Expanding Learning Opportunities Through Blended and Online Courses

Using technology to broaden the reach of a school district

An increasing number of school districts are leveraging the flexibility of and demand for online and blended learning by creating schools dedicated to web-based instruction.

In this web seminar, presenters discussed how the Nevada Learning Academy is essential to Clark County School District’s effort to provide supplemental online courses to over 100 middle schools and high schools across one of the nation’s largest school districts. A panel of experts also outlined strategies for harnessing technology to deliver individualized instruction to a diverse student population.

Speakers

John Watson
Founder and CEO
Evergreen Education Group

Andrea Connolly
Principal
Nevada Learning Academy (NVLA)
Clark County School District (Nev.)

Anna Slighting
Spanish Teacher
Nevada Learning Academy (NVLA)
Clark County School District (Nev.)

John Watson: Evergreen Education Group has been studying the field for about 20 years, and we’ve worked with many schools, districts and companies. One of the trends we’ve seen has been a growing number of districts creating district-level online schools. In a lot of instances, these online schools provide courses, services and other support to districts’ physical schools, combining both online and blended instruction strategies to reach a wide range of students.

Clark County School District in Nevada is one of the largest school districts in the country and has one of the most mature online schools: the Nevada Learning Academy. It’s a good example of a district-run online school that’s providing a wide range of services to its students.

Andrea, what does it mean to be the principal of a school like the Nevada Learning Academy?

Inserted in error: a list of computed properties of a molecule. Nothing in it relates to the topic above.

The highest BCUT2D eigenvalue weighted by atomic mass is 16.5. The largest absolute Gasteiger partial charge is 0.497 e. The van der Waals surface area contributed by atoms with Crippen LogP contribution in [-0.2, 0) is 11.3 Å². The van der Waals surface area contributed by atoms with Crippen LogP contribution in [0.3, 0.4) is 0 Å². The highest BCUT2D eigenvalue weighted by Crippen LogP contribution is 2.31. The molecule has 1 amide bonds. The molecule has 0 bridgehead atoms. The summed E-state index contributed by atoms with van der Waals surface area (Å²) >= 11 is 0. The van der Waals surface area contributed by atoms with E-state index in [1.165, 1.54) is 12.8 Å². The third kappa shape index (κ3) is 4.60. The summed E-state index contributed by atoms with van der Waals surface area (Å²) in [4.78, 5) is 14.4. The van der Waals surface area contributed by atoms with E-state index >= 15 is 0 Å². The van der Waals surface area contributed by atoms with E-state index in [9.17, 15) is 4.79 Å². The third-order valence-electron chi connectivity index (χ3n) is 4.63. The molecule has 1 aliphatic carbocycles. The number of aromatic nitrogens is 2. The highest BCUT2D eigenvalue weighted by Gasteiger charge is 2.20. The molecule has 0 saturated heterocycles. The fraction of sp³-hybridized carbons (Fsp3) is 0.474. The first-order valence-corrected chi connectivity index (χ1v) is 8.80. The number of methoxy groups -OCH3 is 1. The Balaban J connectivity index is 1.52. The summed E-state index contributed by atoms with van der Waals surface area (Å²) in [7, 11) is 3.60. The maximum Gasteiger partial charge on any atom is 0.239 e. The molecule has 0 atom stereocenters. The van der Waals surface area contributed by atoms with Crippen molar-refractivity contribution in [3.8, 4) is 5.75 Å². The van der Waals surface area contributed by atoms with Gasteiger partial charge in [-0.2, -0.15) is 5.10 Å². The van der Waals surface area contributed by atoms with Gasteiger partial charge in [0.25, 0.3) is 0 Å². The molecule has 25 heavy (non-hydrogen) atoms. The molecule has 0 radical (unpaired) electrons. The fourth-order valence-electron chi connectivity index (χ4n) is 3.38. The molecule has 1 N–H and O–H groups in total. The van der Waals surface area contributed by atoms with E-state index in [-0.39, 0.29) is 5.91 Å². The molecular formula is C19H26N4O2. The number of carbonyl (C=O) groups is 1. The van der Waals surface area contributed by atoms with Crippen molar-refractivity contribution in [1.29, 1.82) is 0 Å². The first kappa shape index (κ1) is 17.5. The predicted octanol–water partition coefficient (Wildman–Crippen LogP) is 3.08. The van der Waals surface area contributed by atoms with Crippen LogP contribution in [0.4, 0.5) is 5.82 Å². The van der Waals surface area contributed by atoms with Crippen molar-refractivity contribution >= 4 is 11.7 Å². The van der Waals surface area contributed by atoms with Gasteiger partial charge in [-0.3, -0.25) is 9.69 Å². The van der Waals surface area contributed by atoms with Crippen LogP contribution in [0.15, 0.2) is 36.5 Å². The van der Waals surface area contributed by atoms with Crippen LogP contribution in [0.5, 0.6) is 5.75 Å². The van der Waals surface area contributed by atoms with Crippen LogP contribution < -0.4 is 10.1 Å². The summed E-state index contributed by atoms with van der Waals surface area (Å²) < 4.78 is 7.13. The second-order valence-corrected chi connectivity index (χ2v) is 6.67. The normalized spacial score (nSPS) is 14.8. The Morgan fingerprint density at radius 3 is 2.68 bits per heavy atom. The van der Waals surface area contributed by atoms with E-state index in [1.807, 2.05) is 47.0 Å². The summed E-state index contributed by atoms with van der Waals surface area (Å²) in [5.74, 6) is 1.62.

Andrea Connolly: The Nevada Learning Academy offers a digital education, providing content online in a lot of different areas for middle school and high school. We use a hybrid model in which the students meet with their teachers, have direct instruction for two days per week, and then do the rest of their coursework online. For our high school students, content is provided online, but they do have options for teacher support on our campus when they need it. Being the principal here has been different. I came from a very large, comprehensive magnet high school with over 3,200 students, so to come to an online school was a change. But I have found it very rewarding and challenging trying to make the digital school day just as engaging and as useful to the students as the traditional school day.

John Watson: Anna, can you tell us what it’s like to be a teacher at an online school?

Anna Slighting: Like many teachers, I innately want future generations to succeed, and I appreciate the opportunity that I have to provide equitable access to a quality curriculum for all students in our district. So I always take pride in the fact that we can meet the needs of just about any type of student who doesn’t fit into that normal, brick-and-mortar mold. Brick-and-mortar classes are large. Classroom management is difficult. A lot of the supplies and resources are outdated. So being able to bring a blended and 100% virtual component into the children’s education experience opens up opportunities for them where they can have more individualized learning experiences. We don’t have the classroom management issues that we had. Instead, we spend a lot of our time tracking students’ progress and communicating with parents.

John Watson: What are the skills and competencies that you feel are most critical?

Anna Slighting: The teacher has to have the mindset that all students can learn in any environment. Because as teachers, if we have the same fixed mindset that all students can’t learn online, then we’re not going to put the time and effort into growing those students. We have to believe in our students first.

We also need to hire or grow our teachers with that mindset, and then from there, the teachers need to have a growth mindset about their technological capabilities. Most of us did not start in an online school, but most of us do have a desire to improve our profession and to learn new skills.

John Watson: Andrea, how you think about teacher growth and professional learning?

Andrea Connolly: I obviously believe strongly in professional learning. I try to provide as much as possible for the teachers, and when teachers come to me with an idea, then we try to promote it. If they don’t make sure that they have the skills, then it doesn’t matter how good your course is; the student won’t be as successful. The teacher is the key to the student’s success.

To watch this web seminar in its entirety, please visit DAmag.me/ws050119


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